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RE: st: Transforming numeric to categorical (not to string!)


From   TEWODAJ MOGUES <tmogues@students.wisc.edu>
To   Stata _ <statalist@hsphsun2.harvard.edu>
Subject   RE: st: Transforming numeric to categorical (not to string!)
Date   Fri, 13 Aug 2004 10:07:02 -0400

Clive and Nick,

The reason I wanted to change label names is: Sometimes I first arbitrarily choose label names, and later, as I create other sets of labels and other variables, realise that giving label names in a more systematic fashion makes datawork easier (e.g. renaming "food" to "grains" may be more appropriate for a set of labels of crop types, once I have created another set of labels with generic food types which I now want to call "food"). Plus, I want to create consistency of label names across datasets where they once were not consistent, etc. 

Thanks to both of you for your tips. Clive, I didn't really want to change value labels, but rather keep them the same and change the label (you forgot - 6 "Libertarian yellow" - at least using the German political colour-code).

Nick, your suggestions helped perfectly. -labvalclone- is really great, and -ds,has()- is very useful if I have multiple vars with the same label that I want to change. I don't now but may in the future. -labvalclone- would be especially helpful if I could this way carry over a set of labels from one dataset to another (without having to merge a variable that's in one dataset and has the desired labels, into the other dataset). That is, I have in dataset A the label name COLOURS with which are associated the value labels red, libertarian-yellow, and blue, and which I use for the variable PARTY_SHADES. Now I want to use COLOURS for the variable HUES which is located in dataset B. Can I somehow transfer labels across datasets? So far I have been creating the label name and all value labels all over again in the new dataset.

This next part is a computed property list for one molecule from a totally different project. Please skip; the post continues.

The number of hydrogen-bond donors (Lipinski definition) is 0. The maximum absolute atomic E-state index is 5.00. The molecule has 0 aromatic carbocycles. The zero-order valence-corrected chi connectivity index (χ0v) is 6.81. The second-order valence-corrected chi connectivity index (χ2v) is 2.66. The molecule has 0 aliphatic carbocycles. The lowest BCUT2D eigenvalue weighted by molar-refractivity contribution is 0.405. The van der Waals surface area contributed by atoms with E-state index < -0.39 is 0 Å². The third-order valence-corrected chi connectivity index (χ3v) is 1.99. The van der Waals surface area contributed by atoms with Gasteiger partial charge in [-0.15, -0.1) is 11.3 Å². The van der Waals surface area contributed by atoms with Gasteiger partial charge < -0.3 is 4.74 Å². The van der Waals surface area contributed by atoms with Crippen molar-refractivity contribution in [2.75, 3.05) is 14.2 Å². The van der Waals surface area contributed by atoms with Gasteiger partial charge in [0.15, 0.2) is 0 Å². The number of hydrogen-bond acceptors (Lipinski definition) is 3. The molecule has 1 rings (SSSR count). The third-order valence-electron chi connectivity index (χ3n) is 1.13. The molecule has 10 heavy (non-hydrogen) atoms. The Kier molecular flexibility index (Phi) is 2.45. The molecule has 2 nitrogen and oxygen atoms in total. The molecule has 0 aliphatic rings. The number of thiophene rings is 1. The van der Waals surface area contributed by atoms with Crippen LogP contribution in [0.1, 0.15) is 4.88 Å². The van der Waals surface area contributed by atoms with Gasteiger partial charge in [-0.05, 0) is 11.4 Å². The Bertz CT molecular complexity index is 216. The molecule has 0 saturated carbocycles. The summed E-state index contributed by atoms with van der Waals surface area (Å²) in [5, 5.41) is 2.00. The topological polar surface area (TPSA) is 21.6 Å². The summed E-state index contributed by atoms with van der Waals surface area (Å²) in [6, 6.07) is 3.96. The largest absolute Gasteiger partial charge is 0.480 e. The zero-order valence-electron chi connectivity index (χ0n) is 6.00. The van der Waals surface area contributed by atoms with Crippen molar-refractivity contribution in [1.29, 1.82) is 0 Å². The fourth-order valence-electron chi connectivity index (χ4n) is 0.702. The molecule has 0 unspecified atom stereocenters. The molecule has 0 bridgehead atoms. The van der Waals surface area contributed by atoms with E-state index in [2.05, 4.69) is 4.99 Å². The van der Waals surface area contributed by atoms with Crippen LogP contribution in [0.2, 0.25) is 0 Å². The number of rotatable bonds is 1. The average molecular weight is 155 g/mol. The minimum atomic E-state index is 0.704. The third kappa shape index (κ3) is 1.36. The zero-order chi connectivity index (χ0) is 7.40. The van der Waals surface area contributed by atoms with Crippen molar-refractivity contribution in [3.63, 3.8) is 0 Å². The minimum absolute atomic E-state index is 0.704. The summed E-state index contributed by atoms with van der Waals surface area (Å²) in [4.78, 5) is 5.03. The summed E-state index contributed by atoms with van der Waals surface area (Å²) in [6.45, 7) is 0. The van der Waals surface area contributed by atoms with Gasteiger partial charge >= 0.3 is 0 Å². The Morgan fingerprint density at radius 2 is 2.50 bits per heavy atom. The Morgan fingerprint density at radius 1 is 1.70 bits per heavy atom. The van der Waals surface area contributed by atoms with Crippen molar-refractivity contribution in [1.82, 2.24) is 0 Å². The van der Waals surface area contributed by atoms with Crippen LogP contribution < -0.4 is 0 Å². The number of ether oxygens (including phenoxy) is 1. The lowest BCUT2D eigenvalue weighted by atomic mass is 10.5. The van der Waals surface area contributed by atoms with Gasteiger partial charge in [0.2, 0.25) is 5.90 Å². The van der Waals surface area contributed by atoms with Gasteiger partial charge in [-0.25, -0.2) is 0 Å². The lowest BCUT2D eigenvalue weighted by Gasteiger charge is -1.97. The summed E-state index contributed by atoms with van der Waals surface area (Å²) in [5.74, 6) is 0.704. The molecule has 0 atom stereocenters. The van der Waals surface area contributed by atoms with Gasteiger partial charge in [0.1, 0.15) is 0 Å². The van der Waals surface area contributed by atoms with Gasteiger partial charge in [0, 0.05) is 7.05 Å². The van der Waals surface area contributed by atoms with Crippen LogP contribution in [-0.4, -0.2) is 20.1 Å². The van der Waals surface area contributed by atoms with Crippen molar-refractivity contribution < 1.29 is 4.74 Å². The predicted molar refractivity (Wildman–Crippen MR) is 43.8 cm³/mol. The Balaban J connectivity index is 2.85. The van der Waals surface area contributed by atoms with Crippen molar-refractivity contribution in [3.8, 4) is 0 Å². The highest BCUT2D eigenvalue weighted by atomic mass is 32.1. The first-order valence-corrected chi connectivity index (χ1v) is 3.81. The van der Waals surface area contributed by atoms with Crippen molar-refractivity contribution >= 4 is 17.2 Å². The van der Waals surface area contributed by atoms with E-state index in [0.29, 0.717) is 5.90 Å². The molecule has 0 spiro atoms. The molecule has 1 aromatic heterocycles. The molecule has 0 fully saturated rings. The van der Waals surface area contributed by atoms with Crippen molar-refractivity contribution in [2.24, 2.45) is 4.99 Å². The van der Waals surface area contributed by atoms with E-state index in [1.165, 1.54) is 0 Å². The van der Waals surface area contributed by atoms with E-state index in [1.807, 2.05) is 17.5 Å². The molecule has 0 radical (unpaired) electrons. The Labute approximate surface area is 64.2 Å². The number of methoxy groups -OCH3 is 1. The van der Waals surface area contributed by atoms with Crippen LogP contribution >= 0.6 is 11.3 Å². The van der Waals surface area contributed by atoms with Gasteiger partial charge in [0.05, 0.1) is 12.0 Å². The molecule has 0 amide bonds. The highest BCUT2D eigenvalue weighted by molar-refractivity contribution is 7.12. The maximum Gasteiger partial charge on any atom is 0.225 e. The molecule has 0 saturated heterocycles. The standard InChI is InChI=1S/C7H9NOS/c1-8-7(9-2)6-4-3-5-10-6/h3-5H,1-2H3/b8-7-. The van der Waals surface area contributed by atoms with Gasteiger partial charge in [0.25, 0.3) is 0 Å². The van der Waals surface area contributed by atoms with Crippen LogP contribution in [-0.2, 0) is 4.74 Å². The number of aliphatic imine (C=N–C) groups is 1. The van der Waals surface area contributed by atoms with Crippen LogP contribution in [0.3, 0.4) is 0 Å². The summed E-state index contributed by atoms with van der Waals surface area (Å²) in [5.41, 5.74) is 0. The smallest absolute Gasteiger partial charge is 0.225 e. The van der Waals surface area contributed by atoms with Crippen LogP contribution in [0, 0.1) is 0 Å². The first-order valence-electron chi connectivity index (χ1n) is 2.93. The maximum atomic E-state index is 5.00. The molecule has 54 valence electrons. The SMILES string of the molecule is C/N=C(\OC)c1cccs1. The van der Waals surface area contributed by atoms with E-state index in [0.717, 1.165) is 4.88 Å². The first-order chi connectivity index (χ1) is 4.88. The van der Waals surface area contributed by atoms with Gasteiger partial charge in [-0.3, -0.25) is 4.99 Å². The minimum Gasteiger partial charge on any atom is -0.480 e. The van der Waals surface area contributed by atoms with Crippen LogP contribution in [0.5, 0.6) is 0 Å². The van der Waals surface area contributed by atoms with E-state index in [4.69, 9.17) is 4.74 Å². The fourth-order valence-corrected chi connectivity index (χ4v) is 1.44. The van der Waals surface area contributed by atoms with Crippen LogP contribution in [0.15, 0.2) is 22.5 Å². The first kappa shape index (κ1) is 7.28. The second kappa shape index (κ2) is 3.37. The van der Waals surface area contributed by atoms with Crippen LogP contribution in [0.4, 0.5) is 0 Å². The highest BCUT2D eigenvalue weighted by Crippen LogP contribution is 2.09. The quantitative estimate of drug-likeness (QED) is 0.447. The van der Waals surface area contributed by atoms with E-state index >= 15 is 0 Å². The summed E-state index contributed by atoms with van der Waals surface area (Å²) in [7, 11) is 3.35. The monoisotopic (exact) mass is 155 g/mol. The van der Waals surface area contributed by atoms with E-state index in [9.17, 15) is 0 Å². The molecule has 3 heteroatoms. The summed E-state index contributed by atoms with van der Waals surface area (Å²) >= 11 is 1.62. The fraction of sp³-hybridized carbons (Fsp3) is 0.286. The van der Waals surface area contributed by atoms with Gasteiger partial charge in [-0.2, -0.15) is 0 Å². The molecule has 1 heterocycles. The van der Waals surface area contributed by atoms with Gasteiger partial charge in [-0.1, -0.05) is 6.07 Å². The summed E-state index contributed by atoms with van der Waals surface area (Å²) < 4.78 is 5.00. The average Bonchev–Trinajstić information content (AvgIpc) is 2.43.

Tewodaj

 
-------------------------
Original message:
   Date: Thu, 12 Aug 2004 11:24:12 +0100
   From: "Nick Cox" <n.j.cox@durham.ac.uk>
Subject: RE: st: Transforming numeric to categorical (not to string!)

Tewodaj Mogues

> Is there a way to change the
> name of the label title? In your example, the variable name 
> is COLOUR, the
> label title is COLOURS, and the value labels are GREEN, WHITE, etc.
> Suppose I wanted to rename the label title to SHADES from 
> its original
> name COLOURS, but retain all the value labels as are. Is 
> there a way to do that that?

Clive Nicholas

> I don't really understand why you would need to do that. Certainly,
> there's nothing I can see in the User's Guide ([U] 15.6.3 and 
> 16.9) that
> would allow you to change the name created after -label 
> define-. If you
> don't have lots of -label-s stored in your dataset (-label 
> list- allows
> you to check this), the only solution I'd suggust is:
> 
> . label drop _all
> . label define shades 1 green 2 white 3 blue (or whatever)
> . label values colour shades

Like Clive, my main reaction was why do you want to do 
that? But still, there is a way. 

. findit label 

points to (among other things) a ragbag of label stuff
in the -labutil- package, some of which must look pretty
weird even to the author. But they suggest one way. 

Suppose you 

. sysuse auto, clear
. label dir
origin

and you desire to change this label name to -origin-. 
You can clone the set of value labels -origin- 
using -labvalclone- (-lab val clone-) 

. labvalclone origin foreign

and it's there:  

. label dir
foreign
origin

Naturally, this is trivial in the case of a set of 
value labels with two labels, for which Clive's 
solution above of just typing it out is much more 
sensible. But it's not trivial with a bigger set. So now you 
drop the label set you don't want: 

. label drop origin

However, there is likely to be another part to 
the problem. Almost certainly, that set of
value labels -origin- was associated with some 
variables, and Stata still thinks that is the case: 
it is merely that those labels don't exist. You 
presumably want to associate the newly renamed 
set of labels with those variables. In the case
of the auto data, you can do this directly 
in the standard way, as Clive pointed out: 

. label val foreign foreign 

If several variables were involved, you would
want a way of doing it more concisely (and more
reliably). -ds- offers a way to get a list 
of all the variable names concerned: 

. ds, has(vallabel origin)
foreign

and the variable list is left behind in `r(varlist)'.

This use of -ds- depends on your having updated
Stata 8 to at least 17 June 2003. 
 
So at most it is a three-line loop, even with 
tens or hundreds of variables with the same 
set of value labels. 

. foreach v in `r(varlist)' { 
  2.         label val `v' foreign
  3. }

. tab foreign

   Car type |      Freq.     Percent        Cum.
------------+-----------------------------------
   Domestic |         52       70.27       70.27
    Foreign |         22       29.73      100.00
------------+-----------------------------------
      Total |         74      100.00

Nick 
n.j.cox@durham.ac.uk 

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